Among the many unique features of Hermes Birkin and Kelly bags is the hardware. These include the lock, keys, buckle hardware, and base studs, each of which is finely crafted along with the leather, stitching, lining, and interior of the bag.
Gaining knowledge about the hardware of your Birkin or Kelly bag not only allows you to appreciate the exquisite craftsmanship that has gone in to making the icon, but also helps you spot a fake when making your first (or tenth!) purchase. Our guide below tells you everything you need to know about the hardware on the finest bags ever crafted.
The metallic hardware on Birkin and Kelly bags generally feature one of two finishes – gold plated or palladium finish. However, there are also rare finishes applied to custom bags and unique designs including 24K plated gold, silver palladium, ruthenium, burnished, and guilloche (diamond cut pattern HW palladium). The high quality of these metals resist tarnishing and corrosion, helping the bag maintain its perfect appearance for as long as possible.
The studs on the bag are designed to protect the soft and supple leather from damaging when the bag comes in contact with various surfaces. The finish on the studs always matches the finish on the buckle hardware, lock, and keys in order to resist tarnishing. Even with heavy duty use, the studs should maintain their fresh appearance and resist major scuffing.
Lock and Keys
One of the signature pieces of hardware on Birkin and Kelly bags is the lock and keys. There are numerous subtle details on both the lock and keys to help you distinguish authentic Birkins and Kellys from high quality fakes. The keys for the bag come enclosed in a leather lanyard known as a clochette which is carried by looping it through the handle of the bag.
Before 2000, locks on Hermes bags didn’t feature any serial numbers. Instead they bore the Hermes stamp and a single number on the bottom which corresponds with the key number. Since 2000, the lock features a number of features. Genuine Hermes locks feature the word “Hermes” on the bottom, as does the keys. The lock is also engraved with either one or two sets of numbers which correspond with the numbers engraved on the keys.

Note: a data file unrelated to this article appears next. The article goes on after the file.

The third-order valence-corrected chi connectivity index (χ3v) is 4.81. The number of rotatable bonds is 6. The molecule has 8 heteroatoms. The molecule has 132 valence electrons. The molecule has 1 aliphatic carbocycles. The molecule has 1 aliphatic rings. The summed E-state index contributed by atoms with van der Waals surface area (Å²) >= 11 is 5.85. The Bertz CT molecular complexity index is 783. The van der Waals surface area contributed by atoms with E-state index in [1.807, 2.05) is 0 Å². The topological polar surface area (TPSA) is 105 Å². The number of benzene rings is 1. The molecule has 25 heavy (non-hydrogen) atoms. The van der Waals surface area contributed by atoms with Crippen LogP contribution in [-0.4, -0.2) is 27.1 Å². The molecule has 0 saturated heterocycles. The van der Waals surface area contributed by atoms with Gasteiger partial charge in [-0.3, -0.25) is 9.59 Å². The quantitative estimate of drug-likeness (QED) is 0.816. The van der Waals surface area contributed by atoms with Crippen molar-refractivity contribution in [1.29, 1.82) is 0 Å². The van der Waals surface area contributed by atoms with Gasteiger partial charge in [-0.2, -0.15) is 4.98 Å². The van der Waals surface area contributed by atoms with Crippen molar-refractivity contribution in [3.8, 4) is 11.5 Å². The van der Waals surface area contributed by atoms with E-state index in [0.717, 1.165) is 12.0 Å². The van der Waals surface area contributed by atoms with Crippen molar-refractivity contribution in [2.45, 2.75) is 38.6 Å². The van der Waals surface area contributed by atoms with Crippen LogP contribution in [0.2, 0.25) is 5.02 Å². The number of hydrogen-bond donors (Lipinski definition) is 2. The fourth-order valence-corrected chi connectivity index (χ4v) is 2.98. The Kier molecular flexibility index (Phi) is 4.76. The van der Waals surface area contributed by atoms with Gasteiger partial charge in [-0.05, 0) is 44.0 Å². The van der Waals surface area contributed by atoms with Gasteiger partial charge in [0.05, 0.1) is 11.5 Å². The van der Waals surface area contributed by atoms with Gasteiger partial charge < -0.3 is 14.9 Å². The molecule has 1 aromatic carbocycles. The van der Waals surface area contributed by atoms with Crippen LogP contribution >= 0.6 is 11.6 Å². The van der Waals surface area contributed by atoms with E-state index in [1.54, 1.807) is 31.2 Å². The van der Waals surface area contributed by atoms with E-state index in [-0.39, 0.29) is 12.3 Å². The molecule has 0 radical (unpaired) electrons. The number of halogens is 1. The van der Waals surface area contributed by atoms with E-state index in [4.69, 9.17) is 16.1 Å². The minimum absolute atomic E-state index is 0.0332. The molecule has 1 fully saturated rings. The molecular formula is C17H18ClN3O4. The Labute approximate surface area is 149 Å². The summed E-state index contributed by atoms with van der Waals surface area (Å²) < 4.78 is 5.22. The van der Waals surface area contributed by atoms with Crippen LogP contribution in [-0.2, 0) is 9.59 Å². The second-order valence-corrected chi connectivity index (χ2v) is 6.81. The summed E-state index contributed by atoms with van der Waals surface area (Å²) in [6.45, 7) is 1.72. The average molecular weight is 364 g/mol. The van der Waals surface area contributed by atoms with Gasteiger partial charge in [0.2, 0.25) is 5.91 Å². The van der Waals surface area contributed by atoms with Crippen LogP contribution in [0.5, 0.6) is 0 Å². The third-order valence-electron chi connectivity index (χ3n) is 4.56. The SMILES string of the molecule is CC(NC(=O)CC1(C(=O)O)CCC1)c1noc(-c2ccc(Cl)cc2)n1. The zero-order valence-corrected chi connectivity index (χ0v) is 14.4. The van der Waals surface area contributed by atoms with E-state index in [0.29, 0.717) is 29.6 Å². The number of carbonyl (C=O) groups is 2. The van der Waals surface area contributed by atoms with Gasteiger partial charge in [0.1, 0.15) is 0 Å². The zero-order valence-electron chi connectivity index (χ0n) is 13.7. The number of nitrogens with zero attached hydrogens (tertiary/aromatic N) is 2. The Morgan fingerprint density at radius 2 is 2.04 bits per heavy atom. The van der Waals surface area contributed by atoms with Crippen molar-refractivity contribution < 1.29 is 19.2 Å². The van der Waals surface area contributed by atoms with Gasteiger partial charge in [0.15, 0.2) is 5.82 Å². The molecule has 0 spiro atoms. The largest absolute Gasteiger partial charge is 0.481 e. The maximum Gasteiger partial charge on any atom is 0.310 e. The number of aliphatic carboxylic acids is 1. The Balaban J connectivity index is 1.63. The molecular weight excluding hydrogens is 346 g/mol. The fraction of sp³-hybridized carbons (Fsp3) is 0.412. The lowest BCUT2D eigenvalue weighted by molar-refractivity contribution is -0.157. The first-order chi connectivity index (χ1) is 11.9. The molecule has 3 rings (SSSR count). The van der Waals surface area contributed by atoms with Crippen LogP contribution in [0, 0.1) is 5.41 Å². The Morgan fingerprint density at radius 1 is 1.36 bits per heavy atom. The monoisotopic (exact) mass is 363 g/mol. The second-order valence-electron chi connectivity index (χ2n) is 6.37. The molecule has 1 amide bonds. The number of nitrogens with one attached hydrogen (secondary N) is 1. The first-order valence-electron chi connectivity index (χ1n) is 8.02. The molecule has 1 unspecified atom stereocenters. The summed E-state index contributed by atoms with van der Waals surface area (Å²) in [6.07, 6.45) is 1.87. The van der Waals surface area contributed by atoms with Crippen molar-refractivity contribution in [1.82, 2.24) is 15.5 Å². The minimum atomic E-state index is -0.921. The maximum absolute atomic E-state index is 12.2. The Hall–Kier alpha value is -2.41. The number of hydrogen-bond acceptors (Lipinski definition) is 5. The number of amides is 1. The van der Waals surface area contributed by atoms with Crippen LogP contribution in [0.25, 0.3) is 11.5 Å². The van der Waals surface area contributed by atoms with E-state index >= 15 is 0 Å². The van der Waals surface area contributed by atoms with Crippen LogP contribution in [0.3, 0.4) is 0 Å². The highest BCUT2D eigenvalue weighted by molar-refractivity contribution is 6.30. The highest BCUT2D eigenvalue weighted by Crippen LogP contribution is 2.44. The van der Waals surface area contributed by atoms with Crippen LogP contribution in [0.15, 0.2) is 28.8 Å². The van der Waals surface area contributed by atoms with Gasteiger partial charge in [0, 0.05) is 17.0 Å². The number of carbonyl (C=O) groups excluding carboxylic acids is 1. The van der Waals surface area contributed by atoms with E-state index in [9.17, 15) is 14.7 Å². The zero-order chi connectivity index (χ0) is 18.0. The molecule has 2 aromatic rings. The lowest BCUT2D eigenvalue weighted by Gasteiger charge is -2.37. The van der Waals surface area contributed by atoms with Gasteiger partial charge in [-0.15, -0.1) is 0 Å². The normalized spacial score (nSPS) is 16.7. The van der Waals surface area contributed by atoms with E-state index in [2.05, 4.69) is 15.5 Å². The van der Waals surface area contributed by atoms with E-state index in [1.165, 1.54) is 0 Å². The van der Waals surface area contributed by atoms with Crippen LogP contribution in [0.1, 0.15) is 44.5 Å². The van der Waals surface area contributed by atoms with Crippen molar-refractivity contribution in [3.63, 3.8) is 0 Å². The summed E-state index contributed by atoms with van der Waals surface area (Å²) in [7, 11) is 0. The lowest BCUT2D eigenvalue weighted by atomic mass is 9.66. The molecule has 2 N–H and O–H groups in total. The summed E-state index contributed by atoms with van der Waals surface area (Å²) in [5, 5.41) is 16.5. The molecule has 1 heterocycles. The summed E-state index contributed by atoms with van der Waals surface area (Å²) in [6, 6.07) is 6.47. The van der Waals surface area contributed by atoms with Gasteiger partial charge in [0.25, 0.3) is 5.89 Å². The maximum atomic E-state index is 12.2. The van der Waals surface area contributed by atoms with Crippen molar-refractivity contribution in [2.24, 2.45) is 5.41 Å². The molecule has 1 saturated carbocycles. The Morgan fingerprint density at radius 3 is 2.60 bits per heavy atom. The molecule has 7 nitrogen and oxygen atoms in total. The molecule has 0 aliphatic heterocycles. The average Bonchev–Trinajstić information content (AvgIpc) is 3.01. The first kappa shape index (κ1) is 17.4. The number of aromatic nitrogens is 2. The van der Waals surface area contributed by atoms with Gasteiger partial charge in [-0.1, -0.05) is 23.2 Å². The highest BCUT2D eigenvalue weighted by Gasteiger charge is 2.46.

It is worth noting that Hermes has changed the style of lock numbering several times, even in the last few years. Therefore, the lock and keys aren’t consistent and it is important to check for the uniform engravings to ensure authenticity. Finally, the clochette cover which houses the keys is made of one single piece of leather. Not two separate pieces sewn together.
- Genuine Hermes bags are equipped with a lock, keys, clochette, buckle, and studs on the bottom.
- The bag sits perfectly on four feet on its own without wobbling. The studs on an authentic bag do not screw off easily.
- The finish on the hardware is designed to prevent tarnishing, however, occasionally tarnishing is possible when the bag is overused. But, this does not include wearing or peeling. If the finish on the hardware is palladium, for example, and there is gold showing through, the bag is a fake. If there is any wear on genuine palladium, it will show up as black.
- The lock and keys have matching “Hermes” inscriptions as well as one or two sets of numbers that correspond with each other.
- The clochette cover for the keys is always made of one single piece of leather.